Dec 182014

JUBA, South Sudan, December 18, 2014/African Press Organization (APO)/ — The Common Humanitarian Fund (CHF) has allocated $60 million to get the humanitarian response for 2015 off to a timely start. The money will support aid agencies to take maximum advantage of the onset of South Sudan’s dry season, during which aid agencies plan to use roads to deliver aid to as many people as possible.

“Thanks to donors, this CHF allocation allows humanitarian partners to hit the ground running from 1 January,” said Toby Lanzer, the Humanitarian Coordinator in South Sudan. “However, it is only 10 per cent of the $600 million we need by the end of February if we are to save more lives and reach all people in acute need in early 2015,” he continued.

The largest portion of the CHF funding will support non-food items and emergency shelter, water and sanitation, and livelihood supplies. Seeds and tools must be in the right locations by April so that communities can make the most of the planting season. With a projected 2.5 million people facing food insecurity between January and March, such support is critical. Funding will also go toward camp coordination, education, emergency telecommunications, health, logistics, and protection.

The South Sudan Common Humanitarian Fund is a multi-donor pooled fund established in 2012. Since the current crisis began, the CHF has allocated $194.5 million in South Sudan. Current donors include: Australia, Belgium, Denmark, Germany, Ireland, the Netherlands, Norway, Sweden, Switzerland, and the United Kingdom.

This CHF allocation comes as aid agencies in South Sudan are appealing for $1.81 billion dollars for 2015 to support 4.1 million people in need. With more timely funding available at the outset of 2015, aid agencies would be well positioned to meet the most acute needs.

Dec 182014

GENEVA, Switzerland, December 18, 2014/African Press Organization (APO)/ — UN High Commissioner for Human Rights Zeid Ra’ad Al Hussein today welcomed the conviction and sentencing of Lieutenant Colonel Bedi Mobuli Engangela for committing crimes against humanity between 2005 and 2007 in the eastern Democratic Republic of the Congo.

Engangela, better known as ‘Colonel 106′ after the battalion he commanded, was on Monday sentenced to life in prison for murder, rape, sexual slavery, torture, abduction, and “imprisonment and other forms of grave deprivation of physical liberty.”

“Such a high-profile conviction of a senior officer will, I hope, bring some measure of comfort and catharsis to the victims of the horrific human rights violations committed and ordered by Engangela,” High Commissioner Zeid said. “This case is a major boost in the fight against impunity in the DRC.”

In line with the Government’s zero-tolerance policy for sexual violence, the UN in 2007 urged it to bring to justice perpetrators of sexual violence, including commanding officers involved in a number of cases. An arrest warrant was issued for one of these officers, Engangela, in September 2011 and the UN Joint Human Rights Office, working with other components of MONUSCO*, the UN Development Programme, and national and international justice partners, has since then provided important assistance to military authorities on this case.

MONUSCO’s support enabled the prosecution to identify some 900 victims during preliminary investigations. Eighty victims and eyewitnesses were then able to testify at Engangela’s trial, including 31 victims of sexual violence. The fact that the UN Joint Human Rights Office worked closely with the authorities to set up a witness protection system, allowing witnesses to testify without fear of retaliation, was another extremely important element contributing to the eventual landmark conviction and life sentence.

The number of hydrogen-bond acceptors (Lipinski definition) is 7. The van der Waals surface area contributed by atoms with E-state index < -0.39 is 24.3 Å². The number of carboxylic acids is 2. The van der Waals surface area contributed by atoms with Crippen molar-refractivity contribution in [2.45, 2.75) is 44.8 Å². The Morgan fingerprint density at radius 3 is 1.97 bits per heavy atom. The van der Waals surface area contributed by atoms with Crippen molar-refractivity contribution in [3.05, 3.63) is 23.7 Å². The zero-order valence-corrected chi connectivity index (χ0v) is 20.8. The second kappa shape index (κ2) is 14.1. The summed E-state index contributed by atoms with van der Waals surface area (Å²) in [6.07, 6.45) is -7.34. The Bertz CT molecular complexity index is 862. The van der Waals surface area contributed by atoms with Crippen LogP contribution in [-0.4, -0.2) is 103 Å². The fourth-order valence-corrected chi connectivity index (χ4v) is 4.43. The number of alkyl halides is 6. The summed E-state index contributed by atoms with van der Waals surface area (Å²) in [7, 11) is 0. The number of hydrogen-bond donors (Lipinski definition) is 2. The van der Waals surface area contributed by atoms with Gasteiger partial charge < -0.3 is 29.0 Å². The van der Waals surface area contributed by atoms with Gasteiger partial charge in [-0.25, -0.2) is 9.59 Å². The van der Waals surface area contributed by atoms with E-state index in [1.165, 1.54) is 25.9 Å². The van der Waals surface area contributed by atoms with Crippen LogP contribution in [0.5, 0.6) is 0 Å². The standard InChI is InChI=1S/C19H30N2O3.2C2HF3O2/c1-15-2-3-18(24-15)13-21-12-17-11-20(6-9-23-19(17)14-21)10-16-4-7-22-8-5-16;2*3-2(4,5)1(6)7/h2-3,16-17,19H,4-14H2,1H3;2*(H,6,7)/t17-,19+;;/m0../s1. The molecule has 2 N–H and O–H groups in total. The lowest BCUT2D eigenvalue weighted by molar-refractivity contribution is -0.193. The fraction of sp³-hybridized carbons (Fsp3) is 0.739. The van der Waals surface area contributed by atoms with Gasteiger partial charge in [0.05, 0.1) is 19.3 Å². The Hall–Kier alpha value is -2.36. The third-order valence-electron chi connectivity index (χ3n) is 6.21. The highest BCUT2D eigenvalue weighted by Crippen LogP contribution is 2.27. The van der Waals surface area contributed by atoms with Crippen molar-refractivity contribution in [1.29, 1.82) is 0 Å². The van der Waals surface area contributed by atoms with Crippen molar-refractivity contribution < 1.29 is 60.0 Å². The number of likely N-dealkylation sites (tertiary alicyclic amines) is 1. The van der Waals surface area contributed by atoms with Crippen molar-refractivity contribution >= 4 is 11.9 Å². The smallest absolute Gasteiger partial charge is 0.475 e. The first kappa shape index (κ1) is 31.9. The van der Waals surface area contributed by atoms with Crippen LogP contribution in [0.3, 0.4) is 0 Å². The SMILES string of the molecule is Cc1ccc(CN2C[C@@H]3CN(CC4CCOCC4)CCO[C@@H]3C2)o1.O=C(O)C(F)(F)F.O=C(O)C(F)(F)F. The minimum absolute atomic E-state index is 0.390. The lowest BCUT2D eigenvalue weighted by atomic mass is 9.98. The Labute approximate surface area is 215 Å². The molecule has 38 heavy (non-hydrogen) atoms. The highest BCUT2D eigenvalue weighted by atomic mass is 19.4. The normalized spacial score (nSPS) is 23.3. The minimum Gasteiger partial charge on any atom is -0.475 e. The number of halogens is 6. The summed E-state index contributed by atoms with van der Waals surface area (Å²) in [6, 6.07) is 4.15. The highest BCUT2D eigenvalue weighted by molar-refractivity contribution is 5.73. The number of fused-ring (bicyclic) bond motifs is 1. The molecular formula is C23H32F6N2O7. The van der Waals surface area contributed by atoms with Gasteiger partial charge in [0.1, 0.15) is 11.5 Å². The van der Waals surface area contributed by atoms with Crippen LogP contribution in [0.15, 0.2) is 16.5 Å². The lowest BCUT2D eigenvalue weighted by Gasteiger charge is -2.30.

Engangela’s conviction comes a month after another high-ranking officer, General Jérôme Kakwavu, was sentenced by the High Military Court in Kinshasa to 10 years in prison for rape and war crimes committed in Ituri district by himself and his armed group, the Forces armées du Peuple congolais (FAPC), between 2003 and 2005.

The High Commissioner called on the authorities in the DRC to build on the momentum created by these cases to continue to prioritise justice and accountability for gross human rights violations, and to ensure that victims of such crimes receive adequate assistance and compensation. Equally, the authorities should ensure that the rights of the accused – to a fair trial and to appeal judicial decisions – are fully respected, Zeid said.

Dec 182014

NEW YORK, December 18, 2014/African Press Organization (APO)/ — African countries expressed strong support for the International Criminal Court (ICC) at the 13th Assembly of States Parties to the Rome Statute, the court’s founding document, African and international organizations present at the session said today. The governments showed a more positive picture of Africa’s relationship with the ICC than is often reflected in public debates, the organizations said.

The ICC’s Assembly of States Parties met from December 8-17, 2014, at the United Nations headquarters for its regular annual session. ICC members approved the court’s budget and elected six new judges to the court, in addition to discussing topics such as cooperation with the court.

“While a few vocal African governments are intent on portraying the ICC as anti-African and trying to undermine the court, the real picture is quite different,” said Esther Waweru of the Kenya Human Rights Commission. “Just ask the president of the Central African Republic, who expressed deep gratitude to the ICC for assisting her country in the wake of serious crimes there, and the many other African countries that took the floor in support of the ICC.”

This year the Assembly of States Parties elected the first African to be its president, Justice Minister Sidiki Kaba of Senegal. Kaba stressed Senegal’s “unwavering determination to defend the essential principles and values” of the ICC and made a commitment to reconcile the ICC with all regions of the world, including Africa. He pointed out that Africa has the largest number of ICC members and that Africans form a considerable percentage of ICC staff, including four judges and the prosecutor. He also noted that Africans have been the first to seek the court’s intervention.